2.50
Hdl Handle:
http://hdl.handle.net/10755/308525
Category:
Abstract
Type:
Presentation
Title:
Emergency Nurses Address Substance Use in the Rural Hospital
Author(s):
Kane, Irene; Talcott, Kimberly; Christy, Laurie; Houze, Martin P; Boucek, Lynn O.; Puskar, Kathryn; Owens, Kimberly; Aiello, James L.; Lindsay, Dawn; Mitchell, Ann M.; Hagle, Holly
Lead Author STTI Affiliation:
Eta
Author Details:
Irene Kane, PhD, MSN, RN, CNAA, HFI, irk1@pitt.edu; Kimberly Talcott, MPA; Laurie Christy, RN; Martin P Houze, MA; Lynn O. Boucek, BSN; Kathryn Puskar, DrPH, MN, MPH, FAAN; Kimberly Owens, MSN, BSN, CS; James L. Aiello, MA, MEd; Dawn Lindsay, PhD; Ann M. Mitchell, PhD, RN, FAAN; Holly Hagle, MA
Abstract:

Session presented on: Monday, November 18, 2013

Background: Rural emergency departments (EDs) offer strategic opportunities to screen and intervene with underserved patients for high-risk alcohol and other drug use (AOD) associated with immediate/ long-term health problems necessitating the ED visit. Nationally, over 23.1 million individuals aged 12 and older need substance use treatment, but less than 10% receive treatment. Emergency department registered nurses (EDRNs) can readily assess patients for high-risk substance use through implementing the evidence-based screening, brief intervention, and referral to treatment (SBIRT) program.  

Methods: University of Pittsburgh School of Nursing partnered with a rural sole-provider community hospital (14,135 annual ED visits) and trainers from a non-profit training institute to teach SBIRT to 16 EDRNs, 6 ICU RNs (ED rotate), 4 supervisors, 2 MDs, 9 ED staff. Face-to-face training sessions followed by an online course review, one-on-one booster guidance, and nurse champion development comprised the program focused on developing patient-centered knowledge and skills to improve quality of care for patients whose AOD use may not warrant specialized professional care, but require earlier identification along the continuum of substance use, abuse, dependence to prevent major health complications.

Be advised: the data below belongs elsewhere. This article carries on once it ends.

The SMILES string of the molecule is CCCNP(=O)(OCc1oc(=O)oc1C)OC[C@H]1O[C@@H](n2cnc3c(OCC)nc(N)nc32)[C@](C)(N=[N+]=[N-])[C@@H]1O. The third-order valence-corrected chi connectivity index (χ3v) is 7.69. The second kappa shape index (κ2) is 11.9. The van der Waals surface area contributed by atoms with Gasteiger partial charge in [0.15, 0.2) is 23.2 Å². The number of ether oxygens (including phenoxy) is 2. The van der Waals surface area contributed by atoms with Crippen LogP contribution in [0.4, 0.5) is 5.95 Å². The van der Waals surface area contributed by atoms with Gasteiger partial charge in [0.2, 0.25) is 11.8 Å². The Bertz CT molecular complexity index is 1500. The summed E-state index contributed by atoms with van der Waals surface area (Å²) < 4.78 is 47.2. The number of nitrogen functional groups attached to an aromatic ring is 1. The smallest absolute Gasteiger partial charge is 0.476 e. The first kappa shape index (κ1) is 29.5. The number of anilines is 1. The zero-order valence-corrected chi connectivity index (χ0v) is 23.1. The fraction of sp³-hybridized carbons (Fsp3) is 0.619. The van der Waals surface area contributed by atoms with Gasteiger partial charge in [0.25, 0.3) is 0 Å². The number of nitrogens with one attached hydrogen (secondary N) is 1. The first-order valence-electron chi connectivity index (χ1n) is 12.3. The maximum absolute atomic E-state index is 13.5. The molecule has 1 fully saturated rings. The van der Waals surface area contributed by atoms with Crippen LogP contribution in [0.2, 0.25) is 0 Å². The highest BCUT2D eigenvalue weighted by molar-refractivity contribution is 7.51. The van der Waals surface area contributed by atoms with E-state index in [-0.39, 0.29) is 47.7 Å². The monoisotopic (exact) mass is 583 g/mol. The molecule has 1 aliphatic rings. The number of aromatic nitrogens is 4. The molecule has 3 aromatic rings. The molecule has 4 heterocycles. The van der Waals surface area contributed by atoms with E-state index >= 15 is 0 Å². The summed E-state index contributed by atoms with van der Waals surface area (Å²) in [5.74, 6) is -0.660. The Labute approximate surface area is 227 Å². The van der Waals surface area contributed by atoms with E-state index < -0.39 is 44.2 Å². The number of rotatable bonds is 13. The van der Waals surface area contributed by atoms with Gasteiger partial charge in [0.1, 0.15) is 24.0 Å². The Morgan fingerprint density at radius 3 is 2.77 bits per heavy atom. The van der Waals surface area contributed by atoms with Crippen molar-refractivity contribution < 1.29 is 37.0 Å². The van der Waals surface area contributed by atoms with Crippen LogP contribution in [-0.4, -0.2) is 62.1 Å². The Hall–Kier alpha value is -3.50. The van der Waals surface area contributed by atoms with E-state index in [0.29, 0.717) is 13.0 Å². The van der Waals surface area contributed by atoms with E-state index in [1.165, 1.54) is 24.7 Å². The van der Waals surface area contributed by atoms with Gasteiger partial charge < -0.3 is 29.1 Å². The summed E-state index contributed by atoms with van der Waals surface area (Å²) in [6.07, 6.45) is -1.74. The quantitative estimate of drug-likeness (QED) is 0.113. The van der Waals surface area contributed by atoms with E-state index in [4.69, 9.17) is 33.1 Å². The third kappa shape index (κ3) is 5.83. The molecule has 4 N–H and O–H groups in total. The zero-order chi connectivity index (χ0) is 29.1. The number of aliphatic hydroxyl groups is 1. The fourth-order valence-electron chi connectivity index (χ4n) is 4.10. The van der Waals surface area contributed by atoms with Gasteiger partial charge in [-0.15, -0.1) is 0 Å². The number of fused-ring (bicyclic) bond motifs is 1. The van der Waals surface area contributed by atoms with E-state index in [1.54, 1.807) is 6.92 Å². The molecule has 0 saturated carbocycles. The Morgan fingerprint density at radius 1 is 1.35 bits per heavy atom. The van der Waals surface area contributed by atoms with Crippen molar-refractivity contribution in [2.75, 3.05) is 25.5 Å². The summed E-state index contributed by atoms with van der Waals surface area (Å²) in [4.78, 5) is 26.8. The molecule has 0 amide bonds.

Results: Outcome data indicate EDRNs and other staff responded positively to the training with significant perceptions and knowledge improvement from pre-training to post-training as reported on the Alcohol and Alcohol Problems Perceptions Questionnaire, Drug and Drug Problems Perceptions Questionnaire, and the SBIRT Knowledge Scale. Qualitative data indicated EDRNs and staff retained basic SBIRT knowledge, but documenting the SBIRT process requires additional informatics upgrades.  

Conclusions and Implications for Nursing Practice: Incorporating SBIRT into rural sole-provider hospitals offers opportunities for EDRNs to identify AOD use and briefly intervene to divert problematic use before specialty care is required. Further, the improved quality of ED patient-centered SBIRT care for this rural population provides compliance with newly proposed hospital addictions Joint Commission screening performance measures.

Keywords:
Evidence-Based Practice; Substance Use; Emergency Room Nurses
Repository Posting Date:
19-Dec-2013
Date of Publication:
19-Dec-2013
Conference Date:
2013
Conference Name:
42nd Biennial Convention
Conference Host:
Sigma Theta Tau International, the Honor Society of Nursing
Conference Location:
Indianapolis, Indiana, USA
Description:
42nd Biennial Convention 2013 Theme: Give Back to Move Forward. Held at the JW Marriott

Full metadata record

DC FieldValue Language
dc.language.isoen_USen_GB
dc.type.categoryAbstracten_GB
dc.typePresentationen_GB
dc.titleEmergency Nurses Address Substance Use in the Rural Hospitalen_GB
dc.contributor.authorKane, Ireneen_GB
dc.contributor.authorTalcott, Kimberlyen_GB